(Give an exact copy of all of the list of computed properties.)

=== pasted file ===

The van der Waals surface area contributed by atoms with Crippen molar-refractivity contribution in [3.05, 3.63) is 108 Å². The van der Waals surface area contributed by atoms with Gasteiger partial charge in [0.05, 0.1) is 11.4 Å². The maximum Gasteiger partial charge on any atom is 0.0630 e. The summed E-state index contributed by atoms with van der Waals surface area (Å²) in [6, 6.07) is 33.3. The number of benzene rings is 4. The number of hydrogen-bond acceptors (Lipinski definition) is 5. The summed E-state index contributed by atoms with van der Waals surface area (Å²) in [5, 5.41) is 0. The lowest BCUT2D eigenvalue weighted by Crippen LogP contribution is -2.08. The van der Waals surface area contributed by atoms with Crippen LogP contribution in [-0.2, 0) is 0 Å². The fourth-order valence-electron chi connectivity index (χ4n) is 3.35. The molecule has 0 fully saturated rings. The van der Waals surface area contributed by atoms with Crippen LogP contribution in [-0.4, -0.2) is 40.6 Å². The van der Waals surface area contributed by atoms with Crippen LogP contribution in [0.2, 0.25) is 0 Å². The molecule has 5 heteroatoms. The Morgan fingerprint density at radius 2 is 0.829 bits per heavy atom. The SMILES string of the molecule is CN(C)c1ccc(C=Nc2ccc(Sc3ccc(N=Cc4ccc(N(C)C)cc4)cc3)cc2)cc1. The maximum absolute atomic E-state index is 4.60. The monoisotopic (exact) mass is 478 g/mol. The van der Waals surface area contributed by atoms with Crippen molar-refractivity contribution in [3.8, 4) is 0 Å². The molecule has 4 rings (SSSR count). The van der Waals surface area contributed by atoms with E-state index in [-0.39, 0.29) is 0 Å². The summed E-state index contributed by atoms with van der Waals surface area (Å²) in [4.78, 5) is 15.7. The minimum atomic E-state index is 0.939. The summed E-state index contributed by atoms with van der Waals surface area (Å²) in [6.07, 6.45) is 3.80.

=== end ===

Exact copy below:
The van der Waals surface area contributed by atoms with Crippen molar-refractivity contribution in [3.05, 3.63) is 108 Å². The van der Waals surface area contributed by atoms with Gasteiger partial charge in [0.05, 0.1) is 11.4 Å². The maximum Gasteiger partial charge on any atom is 0.0630 e. The summed E-state index contributed by atoms with van der Waals surface area (Å²) in [6, 6.07) is 33.3. The number of benzene rings is 4. The number of hydrogen-bond acceptors (Lipinski definition) is 5. The summed E-state index contributed by atoms with van der Waals surface area (Å²) in [5, 5.41) is 0. The lowest BCUT2D eigenvalue weighted by Crippen LogP contribution is -2.08. The van der Waals surface area contributed by atoms with Crippen LogP contribution in [-0.2, 0) is 0 Å². The fourth-order valence-electron chi connectivity index (χ4n) is 3.35. The molecule has 0 fully saturated rings. The van der Waals surface area contributed by atoms with Crippen LogP contribution in [-0.4, -0.2) is 40.6 Å². The van der Waals surface area contributed by atoms with Crippen LogP contribution in [0.2, 0.25) is 0 Å². The molecule has 5 heteroatoms. The Morgan fingerprint density at radius 2 is 0.829 bits per heavy atom. The SMILES string of the molecule is CN(C)c1ccc(C=Nc2ccc(Sc3ccc(N=Cc4ccc(N(C)C)cc4)cc3)cc2)cc1. The maximum absolute atomic E-state index is 4.60. The monoisotopic (exact) mass is 478 g/mol. The van der Waals surface area contributed by atoms with Crippen molar-refractivity contribution in [3.8, 4) is 0 Å². The molecule has 4 rings (SSSR count). The van der Waals surface area contributed by atoms with E-state index in [-0.39, 0.29) is 0 Å². The summed E-state index contributed by atoms with van der Waals surface area (Å²) in [4.78, 5) is 15.7. The minimum atomic E-state index is 0.939. The summed E-state index contributed by atoms with van der Waals surface area (Å²) in [6.07, 6.45) is 3.80.